if (1) the contracting [301 Neb. 979] party retains control
over the contractor's work, (2) the contracting party is
in possession and control of premises, (3) a statute or rule
imposes a specific duty on the contracting party, or (4) the
contractor's work involves special risks or dangers.
Courts often refer to the latter three exceptions as
involving nondelegable duties.
Negligence: Liability: Contractors and
Subcontractors: Words and Phrases. A nondelegable
duty means that a contracting party to an independent
contractor, by assigning work consequent to a duty, is not
relieved from liability arising from the delegated duties
Contractors and Subcontractors: Liability.
To fall within the control exception to the general rule of
nonliability, the contracting party's involvement in
overseeing the work must be substantial.
___: ___. To fall within the control exception to the general
rule of nonliability, control must directly relate to the
work that caused the injury.
___. The key element of control must exist with respect to
the very thing from which the injury arose.
___: ___. To impose liability, the contracting party must
have (1) supervised the work that caused the injury, (2)
actual or constructive knowledge of the danger that
ultimately caused the injury, and (3) the opportunity to
prevent the injury.
Negligence: Contractors and Subcontractors.
Having the right to control and supervise the work implies
having the ability to oversee and direct the manner in which
the work which caused the injury is carried out.
Federal Acts: Motor Carriers: Judgments:
Proof. The federal Motor Carrier Safety Improvement
Act of 1999 and the Federal Motor Carrier Safety Regulations
generally require that a commercial motor carrier operate
only if registered and that such registration requires proof
of financial responsibility in order to ensure collectability
of a judgment against the motor carrier.
Federal Acts: Motor Carriers: Intent. The
federal Motor Carrier Safety Improvement Act of 1999 and the
Federal Motor Carrier Safety Regulations protect the public
and provide financial responsibility for motor carrier
accidents by creating a legal right and a duty to control
vehicles operated for the regulated motor carrier's
Motor Carriers: Brokers: Liability. When
distinguishing between a motor carrier and a broker, the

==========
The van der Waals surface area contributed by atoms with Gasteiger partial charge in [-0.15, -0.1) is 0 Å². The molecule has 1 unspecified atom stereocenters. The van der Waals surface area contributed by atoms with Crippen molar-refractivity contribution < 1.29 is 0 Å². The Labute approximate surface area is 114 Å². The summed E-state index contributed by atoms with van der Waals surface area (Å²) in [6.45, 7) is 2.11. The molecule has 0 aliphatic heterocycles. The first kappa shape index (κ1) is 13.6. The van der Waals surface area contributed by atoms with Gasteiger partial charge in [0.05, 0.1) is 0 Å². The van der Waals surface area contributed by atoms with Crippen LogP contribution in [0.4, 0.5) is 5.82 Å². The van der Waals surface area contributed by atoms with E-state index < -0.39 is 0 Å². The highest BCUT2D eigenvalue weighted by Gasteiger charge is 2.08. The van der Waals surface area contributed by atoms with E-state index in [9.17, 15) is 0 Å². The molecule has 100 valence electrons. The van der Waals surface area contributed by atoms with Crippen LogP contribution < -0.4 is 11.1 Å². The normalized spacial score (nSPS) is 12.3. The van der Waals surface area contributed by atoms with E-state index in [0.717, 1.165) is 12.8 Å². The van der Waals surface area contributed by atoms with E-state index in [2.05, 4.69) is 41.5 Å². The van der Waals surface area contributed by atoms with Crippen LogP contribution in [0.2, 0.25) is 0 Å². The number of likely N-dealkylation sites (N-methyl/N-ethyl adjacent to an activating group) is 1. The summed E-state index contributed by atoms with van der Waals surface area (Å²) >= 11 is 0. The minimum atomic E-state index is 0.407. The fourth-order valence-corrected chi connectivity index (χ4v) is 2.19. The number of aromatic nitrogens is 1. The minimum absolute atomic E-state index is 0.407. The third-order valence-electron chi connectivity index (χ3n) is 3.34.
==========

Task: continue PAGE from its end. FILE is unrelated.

determinative question is whether the disputed party accepted
legal responsibility to transport the shipment.
Motor Carriers: Brokers. A transportation
company may have authority to act as a shipper, broker, or
carrier, and a court must focus on the [301 Neb. 980]
specific transaction at issue-not on whether the
transportation company acts as a motor carrier in other
Negligence: Liability: Employer and Employee:
Independent Contractor. An employer is subject to
liability for physical harm to third persons caused by the
employer's failure to exercise reasonable care in
selecting an employee, even if such employee is an
Federal Acts: Motor Carriers: Records. The
federal Motor Carrier Safety Improvement Act of 1999 and the
Federal Motor Carrier Safety Regulations require motor
carriers to obtain and maintain records on each of the
drivers they employ, such as driving and medical records.
from the District Court for Douglas County: Timothy P. Burns,
Patrick R. Turner, Steven G. Emerson, Thomas H. Davis, and
Bradley J. Yeretsky, of Stinson, Leonard & Street, L.L.P,
A. Grennan and Adam J. Wachal, of Gross & Welch, PC,
L.L.O., for appellee.
Heavican, C.J., Miller-Lerman, Cassel, Stacy, Funke, Papik,
and Freudenberg JJ.
A. Sparks, as personal representative of the estate of Gary
W. Isom and as temporary guardian of Justin W. Isom; Melanie
Crosby, as personal representative of the estate of Tiffany
R. Isom; and Nancy Ragains, as personal representative of the
estate of Susan G. Isom (appellants), appeal the district
court's order granting the motion for summary judgment of
M&D Trucking, L.L.C. (M&D). M&D cross-appeals.
For the reasons set forth herein, we affirm.
5 a.m. on August 28, 2014, Kenneth Bryan Johnson was driving
a truck and trailer and failed to stop at a stop sign, [301
Neb. 981] striking a vehicle carrying members of the Isom
family: Gary. Susan, their son Justin, and Gary's adult
daughter Tiffany. Gary, Susan, and Tiffany died as a result
of the collision, and Justin was seriously injured. Johnson
had been driving longer than permitted under applicable law,